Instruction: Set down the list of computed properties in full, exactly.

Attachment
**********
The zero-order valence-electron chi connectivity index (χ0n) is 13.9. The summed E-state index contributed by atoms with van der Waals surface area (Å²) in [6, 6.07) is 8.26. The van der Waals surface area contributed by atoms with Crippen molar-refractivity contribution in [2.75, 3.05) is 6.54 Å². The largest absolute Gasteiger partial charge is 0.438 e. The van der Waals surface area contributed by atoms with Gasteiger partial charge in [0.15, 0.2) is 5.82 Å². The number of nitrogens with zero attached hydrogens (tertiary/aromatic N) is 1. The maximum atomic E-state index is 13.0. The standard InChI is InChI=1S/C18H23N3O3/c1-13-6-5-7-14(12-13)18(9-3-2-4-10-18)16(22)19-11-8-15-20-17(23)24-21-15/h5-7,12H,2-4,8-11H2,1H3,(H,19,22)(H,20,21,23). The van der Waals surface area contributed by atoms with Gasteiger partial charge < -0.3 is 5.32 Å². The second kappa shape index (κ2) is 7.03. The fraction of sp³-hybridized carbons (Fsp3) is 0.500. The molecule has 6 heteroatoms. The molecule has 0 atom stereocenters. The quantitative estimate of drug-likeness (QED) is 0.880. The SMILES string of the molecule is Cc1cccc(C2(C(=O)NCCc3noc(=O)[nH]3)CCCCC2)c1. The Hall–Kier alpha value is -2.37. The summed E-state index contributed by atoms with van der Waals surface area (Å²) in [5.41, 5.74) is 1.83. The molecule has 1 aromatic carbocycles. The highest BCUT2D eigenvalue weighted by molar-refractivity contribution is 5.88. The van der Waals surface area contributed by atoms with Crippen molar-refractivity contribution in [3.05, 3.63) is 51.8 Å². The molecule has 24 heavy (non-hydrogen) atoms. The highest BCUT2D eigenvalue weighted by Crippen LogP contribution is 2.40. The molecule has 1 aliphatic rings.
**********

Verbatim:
The zero-order valence-electron chi connectivity index (χ0n) is 13.9. The summed E-state index contributed by atoms with van der Waals surface area (Å²) in [6, 6.07) is 8.26. The van der Waals surface area contributed by atoms with Crippen molar-refractivity contribution in [2.75, 3.05) is 6.54 Å². The largest absolute Gasteiger partial charge is 0.438 e. The van der Waals surface area contributed by atoms with Gasteiger partial charge in [0.15, 0.2) is 5.82 Å². The number of nitrogens with zero attached hydrogens (tertiary/aromatic N) is 1. The maximum atomic E-state index is 13.0. The standard InChI is InChI=1S/C18H23N3O3/c1-13-6-5-7-14(12-13)18(9-3-2-4-10-18)16(22)19-11-8-15-20-17(23)24-21-15/h5-7,12H,2-4,8-11H2,1H3,(H,19,22)(H,20,21,23). The van der Waals surface area contributed by atoms with Gasteiger partial charge < -0.3 is 5.32 Å². The second kappa shape index (κ2) is 7.03. The fraction of sp³-hybridized carbons (Fsp3) is 0.500. The molecule has 6 heteroatoms. The molecule has 0 atom stereocenters. The quantitative estimate of drug-likeness (QED) is 0.880. The SMILES string of the molecule is Cc1cccc(C2(C(=O)NCCc3noc(=O)[nH]3)CCCCC2)c1. The Hall–Kier alpha value is -2.37. The summed E-state index contributed by atoms with van der Waals surface area (Å²) in [5.41, 5.74) is 1.83. The molecule has 1 aromatic carbocycles. The highest BCUT2D eigenvalue weighted by molar-refractivity contribution is 5.88. The van der Waals surface area contributed by atoms with Crippen molar-refractivity contribution in [3.05, 3.63) is 51.8 Å². The molecule has 24 heavy (non-hydrogen) atoms. The highest BCUT2D eigenvalue weighted by Crippen LogP contribution is 2.40. The molecule has 1 aliphatic rings.